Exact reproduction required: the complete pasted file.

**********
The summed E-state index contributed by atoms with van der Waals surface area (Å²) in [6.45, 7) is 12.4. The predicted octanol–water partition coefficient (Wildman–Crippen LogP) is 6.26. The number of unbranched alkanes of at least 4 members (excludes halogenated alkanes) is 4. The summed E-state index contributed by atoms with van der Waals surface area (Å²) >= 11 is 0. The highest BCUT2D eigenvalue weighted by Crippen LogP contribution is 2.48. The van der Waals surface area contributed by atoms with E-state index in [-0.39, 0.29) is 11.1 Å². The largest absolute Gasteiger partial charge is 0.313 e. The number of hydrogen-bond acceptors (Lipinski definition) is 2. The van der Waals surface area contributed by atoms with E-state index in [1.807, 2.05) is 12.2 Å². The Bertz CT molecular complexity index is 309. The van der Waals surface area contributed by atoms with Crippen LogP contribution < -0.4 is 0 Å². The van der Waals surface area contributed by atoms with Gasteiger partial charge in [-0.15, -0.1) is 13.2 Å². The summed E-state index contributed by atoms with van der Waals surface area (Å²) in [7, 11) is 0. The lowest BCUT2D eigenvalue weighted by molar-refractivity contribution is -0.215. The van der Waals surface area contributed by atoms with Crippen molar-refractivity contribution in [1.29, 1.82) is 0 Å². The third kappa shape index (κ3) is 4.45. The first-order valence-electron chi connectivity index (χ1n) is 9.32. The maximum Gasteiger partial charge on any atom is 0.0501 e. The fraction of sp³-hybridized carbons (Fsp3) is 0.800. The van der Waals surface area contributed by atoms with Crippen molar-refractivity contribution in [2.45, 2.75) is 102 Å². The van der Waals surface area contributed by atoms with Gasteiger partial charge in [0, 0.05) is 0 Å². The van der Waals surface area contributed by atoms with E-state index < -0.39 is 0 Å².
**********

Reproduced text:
The summed E-state index contributed by atoms with van der Waals surface area (Å²) in [6.45, 7) is 12.4. The predicted octanol–water partition coefficient (Wildman–Crippen LogP) is 6.26. The number of unbranched alkanes of at least 4 members (excludes halogenated alkanes) is 4. The summed E-state index contributed by atoms with van der Waals surface area (Å²) >= 11 is 0. The highest BCUT2D eigenvalue weighted by Crippen LogP contribution is 2.48. The van der Waals surface area contributed by atoms with E-state index in [-0.39, 0.29) is 11.1 Å². The largest absolute Gasteiger partial charge is 0.313 e. The number of hydrogen-bond acceptors (Lipinski definition) is 2. The van der Waals surface area contributed by atoms with E-state index in [1.807, 2.05) is 12.2 Å². The Bertz CT molecular complexity index is 309. The van der Waals surface area contributed by atoms with Crippen LogP contribution < -0.4 is 0 Å². The van der Waals surface area contributed by atoms with Gasteiger partial charge in [-0.15, -0.1) is 13.2 Å². The summed E-state index contributed by atoms with van der Waals surface area (Å²) in [7, 11) is 0. The lowest BCUT2D eigenvalue weighted by molar-refractivity contribution is -0.215. The van der Waals surface area contributed by atoms with Crippen molar-refractivity contribution in [1.29, 1.82) is 0 Å². The third kappa shape index (κ3) is 4.45. The first-order valence-electron chi connectivity index (χ1n) is 9.32. The maximum Gasteiger partial charge on any atom is 0.0501 e. The fraction of sp³-hybridized carbons (Fsp3) is 0.800. The van der Waals surface area contributed by atoms with Crippen molar-refractivity contribution in [2.45, 2.75) is 102 Å². The van der Waals surface area contributed by atoms with Gasteiger partial charge in [0, 0.05) is 0 Å². The van der Waals surface area contributed by atoms with E-state index < -0.39 is 0 Å².